Last year, Pomernatsev co-authored another one of these slick Legatum white papers with an up-and-coming neocon from the late George W. Bush era, Michael Weiss. Together, Pomerantsev and Weiss summed up the threat Russia’s avant-garde political technologies pose to world order, warning:
“the struggle against disinformation, strategic corruption and the need to reinvigorate the global case for liberal democracy are not merely Russia-specific issues: today’s Kremlin might perhaps be best viewed as an avant-garde of malevolent globalization.”
That Pomerantsev would team up with a neocon as compromised as Michael Weiss is enough to call into question the value of everything he’s written. During the late Bush years, Weiss worked for the neocon organ of Bill Kristol, the Weekly Standard; afterwards, Weiss headed up a neocon PR project,“Just Journalism,” which policed the English-language press for any journalism critical of Israel in the wake of its brutal war on Gaza in 2008-9. Then, as Syria descended into civil war, Weiss became one of the leading neocon warmongers pushing for America to invade Syria. Perhaps most troubling of all when it comes to Pomerantsev’s credibility — Weiss played a lead role in promoting the career of one of the most notorious academic frauds of our time, Elizabeth O’Bagy, the fake Syria “expert” whomWeiss teamed up with to argue for war in Syria. Apparently after O’Bagy was exposed as a fraud with no Syria credentials, Weiss skulked away, only to reappear with a new co-author—Peter Pomeranstev—and a new beat: Putin’s Russia. Despite having zero Russia background and expertise, Weiss has successfully reemerged lately as a Russia expert on various TV news programs — the Elizabeth O’Bagy of Putin critics — and Pomerantsev’s role in this partnership appears to be laundering Weiss’ credentials.
Last November, Weiss and Pomerantsev presented their white paper on Russia to the National Endowment for Democracy, the notorious Cold War arm of the US empire set up by Reagan’s CIA director Bill Casey. The event was moderated by the chief of another “color revolution” neocon outfit,Freedom House.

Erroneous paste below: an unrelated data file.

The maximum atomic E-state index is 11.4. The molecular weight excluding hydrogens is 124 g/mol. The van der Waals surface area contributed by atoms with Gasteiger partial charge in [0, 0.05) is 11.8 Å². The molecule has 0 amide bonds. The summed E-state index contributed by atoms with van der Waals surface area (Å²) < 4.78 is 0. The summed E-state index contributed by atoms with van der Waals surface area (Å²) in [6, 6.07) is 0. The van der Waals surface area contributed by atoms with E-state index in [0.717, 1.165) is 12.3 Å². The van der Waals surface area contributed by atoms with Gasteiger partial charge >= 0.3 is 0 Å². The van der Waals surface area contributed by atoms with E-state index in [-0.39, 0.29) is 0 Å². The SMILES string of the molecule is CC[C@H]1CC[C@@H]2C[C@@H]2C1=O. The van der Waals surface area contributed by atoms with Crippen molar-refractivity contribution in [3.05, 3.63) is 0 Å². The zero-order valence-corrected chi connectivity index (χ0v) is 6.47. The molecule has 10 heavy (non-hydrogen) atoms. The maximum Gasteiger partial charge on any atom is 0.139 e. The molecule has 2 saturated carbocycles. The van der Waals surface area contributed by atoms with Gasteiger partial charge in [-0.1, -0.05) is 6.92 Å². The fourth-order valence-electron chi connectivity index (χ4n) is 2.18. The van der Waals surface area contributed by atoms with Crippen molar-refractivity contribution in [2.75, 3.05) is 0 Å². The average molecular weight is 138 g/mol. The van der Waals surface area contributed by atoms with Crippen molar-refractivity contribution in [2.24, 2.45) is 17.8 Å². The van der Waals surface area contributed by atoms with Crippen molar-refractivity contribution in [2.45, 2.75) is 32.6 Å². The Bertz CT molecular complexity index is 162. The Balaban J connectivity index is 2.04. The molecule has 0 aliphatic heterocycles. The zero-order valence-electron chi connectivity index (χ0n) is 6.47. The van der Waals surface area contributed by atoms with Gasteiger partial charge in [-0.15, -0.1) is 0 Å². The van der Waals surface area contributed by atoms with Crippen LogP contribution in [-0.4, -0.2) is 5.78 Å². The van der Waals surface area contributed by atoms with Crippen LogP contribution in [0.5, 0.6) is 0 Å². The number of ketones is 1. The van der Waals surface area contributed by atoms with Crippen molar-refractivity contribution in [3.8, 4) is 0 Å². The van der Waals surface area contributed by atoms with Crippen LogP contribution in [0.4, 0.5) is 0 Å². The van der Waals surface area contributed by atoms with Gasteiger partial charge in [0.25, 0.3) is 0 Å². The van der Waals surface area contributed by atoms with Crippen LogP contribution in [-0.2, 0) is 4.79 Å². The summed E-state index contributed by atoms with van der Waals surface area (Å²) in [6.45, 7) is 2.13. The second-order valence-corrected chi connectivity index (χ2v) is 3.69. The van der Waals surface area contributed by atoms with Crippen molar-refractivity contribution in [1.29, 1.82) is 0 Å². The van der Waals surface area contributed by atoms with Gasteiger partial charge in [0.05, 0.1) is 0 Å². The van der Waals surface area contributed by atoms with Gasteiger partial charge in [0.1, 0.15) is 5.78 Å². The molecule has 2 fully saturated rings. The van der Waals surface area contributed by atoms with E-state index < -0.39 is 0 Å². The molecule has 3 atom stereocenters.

And just last month, Pomerantsev was in Washington lobbying — what else? — Congress on behalf of his billionaire vulture fund boss and the neocons they’re aligned with. You can see on Legatum’s website how proud Master Chandler must be of his shaggy-haired neocon’s lobbying abilities.
It just goes on and on and on — not just the neocon connections, but this specific subspecies of neocon: shaggy, scruffy-faced, Brooklyn hipster neocons. . . .
And at the very end of Pomerantsev’s book, in his acknowledgements, he thanks Ben Judah for giving him the final edit read-through.
Really? Ben Judah? Can’t the neocon veal pen try a little harder? This is just insulting. Judah, for those who don’t know, got busted last year forging what had been his biggest scoop ever for Politico magazine: Judah alleged, falsely, that Putin had secretly proposed to Poland’s president in 2008 to carve up Ukraine together. The Polish president whom Putin supposedly offered half of Ukraine to is now dead, so he couldn’t deny it. The point of Judah’s article was to “prove” that Putin had all along intended to invade and carve up Ukraine, rather than Putin reacting to the 2014 US-backed overthrow of Viktor Yanukovych. (Judah also took to the New York Times calling on the US to “arm Ukraine”.)
Welp, wouldnchaknow it, Judah’s source for his Big Scoop was none other than the husband of Legatum Institute’s Anne Applebaum. His name is Radislow Sikorski, and he’s the looniest of Poland’sneocons. Nothing about Judah’s scoop made sense—why would Putin offer such an inane plan to a NATO enemy? But the best lies aren’t the most complicated lies, they’re the lies people want to believe. And everyone wanted to believe Judah’s story—except Polish journalists, who saw through it. They did what journalists do and questioned Sikorski for more details. Sikorski stuttered and stammered andadmitted he’d made it all up, and apologized. So did most media that ran Judah’s false story. Sikorski even disowned Judah and Politico. But you won’t find a retraction on Judah’s story. It’s still there, proud as a peacock.
This is the same guy whom Pomerantsev thanks for editing his book.
All of which leads to some unsettling insights. Well, one, actually: The neocons have adapted.
What threw me off was Pomerantsev’s aesthetics: the intelligent, at times humble, rhetoric. The shaggy hipster-agnostic look, a schtick Pomerantsev shares with his buddies Weiss and Judah. I guess if you’re going to be awful, you may as well look like the sort of Brooklyn hipsters who plague my waking hours.
I shouldn’t have ever taken my eye off of Russia, as I have since the Kremlin closed my newspaper and ended my career there. This is what happens when you stop watching what crawls around the foreign policy establishment’s Russia portfolio in your own backyard, my backyard. Lesson learned: you can’t ever turn your back in this godawful business.